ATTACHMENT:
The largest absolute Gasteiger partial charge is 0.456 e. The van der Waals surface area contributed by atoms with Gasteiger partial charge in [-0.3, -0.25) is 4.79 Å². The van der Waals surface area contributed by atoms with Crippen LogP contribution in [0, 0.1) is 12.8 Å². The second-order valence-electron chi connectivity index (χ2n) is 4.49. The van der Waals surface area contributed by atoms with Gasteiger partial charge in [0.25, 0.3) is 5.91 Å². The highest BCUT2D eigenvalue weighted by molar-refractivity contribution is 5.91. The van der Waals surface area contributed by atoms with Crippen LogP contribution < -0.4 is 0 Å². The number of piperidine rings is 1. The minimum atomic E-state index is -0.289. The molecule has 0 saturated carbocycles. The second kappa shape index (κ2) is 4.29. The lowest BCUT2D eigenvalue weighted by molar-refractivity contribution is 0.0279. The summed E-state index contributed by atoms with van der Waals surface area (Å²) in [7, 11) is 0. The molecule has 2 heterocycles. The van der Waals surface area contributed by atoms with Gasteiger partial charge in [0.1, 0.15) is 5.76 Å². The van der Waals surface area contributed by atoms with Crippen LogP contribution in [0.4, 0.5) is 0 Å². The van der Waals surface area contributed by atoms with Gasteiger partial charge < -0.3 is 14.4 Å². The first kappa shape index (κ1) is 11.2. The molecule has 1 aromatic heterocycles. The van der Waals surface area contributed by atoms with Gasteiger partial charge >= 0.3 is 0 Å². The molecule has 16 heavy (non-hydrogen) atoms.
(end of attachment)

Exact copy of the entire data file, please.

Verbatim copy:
The largest absolute Gasteiger partial charge is 0.456 e. The van der Waals surface area contributed by atoms with Gasteiger partial charge in [-0.3, -0.25) is 4.79 Å². The van der Waals surface area contributed by atoms with Crippen LogP contribution in [0, 0.1) is 12.8 Å². The second-order valence-electron chi connectivity index (χ2n) is 4.49. The van der Waals surface area contributed by atoms with Gasteiger partial charge in [0.25, 0.3) is 5.91 Å². The highest BCUT2D eigenvalue weighted by molar-refractivity contribution is 5.91. The van der Waals surface area contributed by atoms with Crippen LogP contribution < -0.4 is 0 Å². The number of piperidine rings is 1. The minimum atomic E-state index is -0.289. The molecule has 0 saturated carbocycles. The second kappa shape index (κ2) is 4.29. The lowest BCUT2D eigenvalue weighted by molar-refractivity contribution is 0.0279. The summed E-state index contributed by atoms with van der Waals surface area (Å²) in [7, 11) is 0. The molecule has 2 heterocycles. The van der Waals surface area contributed by atoms with Gasteiger partial charge in [0.1, 0.15) is 5.76 Å². The van der Waals surface area contributed by atoms with Crippen LogP contribution in [0.4, 0.5) is 0 Å². The van der Waals surface area contributed by atoms with Gasteiger partial charge < -0.3 is 14.4 Å². The first kappa shape index (κ1) is 11.2. The molecule has 1 aromatic heterocycles. The van der Waals surface area contributed by atoms with Gasteiger partial charge >= 0.3 is 0 Å². The molecule has 16 heavy (non-hydrogen) atoms.